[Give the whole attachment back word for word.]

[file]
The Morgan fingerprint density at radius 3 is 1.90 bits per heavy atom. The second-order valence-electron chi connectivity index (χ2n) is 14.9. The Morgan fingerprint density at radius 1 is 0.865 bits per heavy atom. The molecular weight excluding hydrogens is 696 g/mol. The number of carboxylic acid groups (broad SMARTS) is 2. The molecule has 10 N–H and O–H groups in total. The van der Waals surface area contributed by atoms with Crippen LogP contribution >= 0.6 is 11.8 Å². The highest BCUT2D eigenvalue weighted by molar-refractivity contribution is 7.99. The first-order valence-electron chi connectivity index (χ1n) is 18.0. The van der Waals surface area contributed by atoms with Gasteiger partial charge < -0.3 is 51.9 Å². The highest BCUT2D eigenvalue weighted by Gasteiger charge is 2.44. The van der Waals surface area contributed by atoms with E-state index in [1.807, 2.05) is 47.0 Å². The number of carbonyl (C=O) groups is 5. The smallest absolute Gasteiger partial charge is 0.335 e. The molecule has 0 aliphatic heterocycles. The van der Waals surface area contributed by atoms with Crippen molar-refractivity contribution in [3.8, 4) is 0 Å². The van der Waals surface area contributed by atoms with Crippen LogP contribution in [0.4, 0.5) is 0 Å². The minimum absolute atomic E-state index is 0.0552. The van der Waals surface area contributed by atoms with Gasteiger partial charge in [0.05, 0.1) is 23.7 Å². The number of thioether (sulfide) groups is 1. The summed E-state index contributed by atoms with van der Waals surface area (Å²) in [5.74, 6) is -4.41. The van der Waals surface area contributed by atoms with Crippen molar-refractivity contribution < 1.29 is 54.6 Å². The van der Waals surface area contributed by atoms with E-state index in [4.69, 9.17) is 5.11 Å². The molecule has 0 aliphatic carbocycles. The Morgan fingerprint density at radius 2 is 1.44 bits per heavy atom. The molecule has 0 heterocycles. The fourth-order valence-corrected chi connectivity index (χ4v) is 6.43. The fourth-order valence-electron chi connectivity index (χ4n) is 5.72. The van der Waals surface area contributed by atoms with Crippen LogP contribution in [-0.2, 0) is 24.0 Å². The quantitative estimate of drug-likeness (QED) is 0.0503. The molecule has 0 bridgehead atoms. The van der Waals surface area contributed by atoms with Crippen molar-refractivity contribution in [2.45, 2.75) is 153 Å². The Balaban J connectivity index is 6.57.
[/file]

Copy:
The Morgan fingerprint density at radius 3 is 1.90 bits per heavy atom. The second-order valence-electron chi connectivity index (χ2n) is 14.9. The Morgan fingerprint density at radius 1 is 0.865 bits per heavy atom. The molecular weight excluding hydrogens is 696 g/mol. The number of carboxylic acid groups (broad SMARTS) is 2. The molecule has 10 N–H and O–H groups in total. The van der Waals surface area contributed by atoms with Crippen LogP contribution >= 0.6 is 11.8 Å². The highest BCUT2D eigenvalue weighted by molar-refractivity contribution is 7.99. The first-order valence-electron chi connectivity index (χ1n) is 18.0. The van der Waals surface area contributed by atoms with Gasteiger partial charge < -0.3 is 51.9 Å². The highest BCUT2D eigenvalue weighted by Gasteiger charge is 2.44. The van der Waals surface area contributed by atoms with E-state index in [1.807, 2.05) is 47.0 Å². The number of carbonyl (C=O) groups is 5. The smallest absolute Gasteiger partial charge is 0.335 e. The molecule has 0 aliphatic heterocycles. The van der Waals surface area contributed by atoms with Crippen molar-refractivity contribution in [3.8, 4) is 0 Å². The van der Waals surface area contributed by atoms with Crippen LogP contribution in [0.4, 0.5) is 0 Å². The minimum absolute atomic E-state index is 0.0552. The van der Waals surface area contributed by atoms with Gasteiger partial charge in [0.05, 0.1) is 23.7 Å². The number of thioether (sulfide) groups is 1. The summed E-state index contributed by atoms with van der Waals surface area (Å²) in [5.74, 6) is -4.41. The van der Waals surface area contributed by atoms with Crippen molar-refractivity contribution < 1.29 is 54.6 Å². The van der Waals surface area contributed by atoms with E-state index in [4.69, 9.17) is 5.11 Å². The molecule has 0 aliphatic carbocycles. The Morgan fingerprint density at radius 2 is 1.44 bits per heavy atom. The molecule has 0 heterocycles. The fourth-order valence-corrected chi connectivity index (χ4v) is 6.43. The fourth-order valence-electron chi connectivity index (χ4n) is 5.72. The van der Waals surface area contributed by atoms with Crippen LogP contribution in [-0.2, 0) is 24.0 Å². The quantitative estimate of drug-likeness (QED) is 0.0503. The molecule has 0 bridgehead atoms. The van der Waals surface area contributed by atoms with Crippen molar-refractivity contribution in [2.45, 2.75) is 153 Å². The Balaban J connectivity index is 6.57.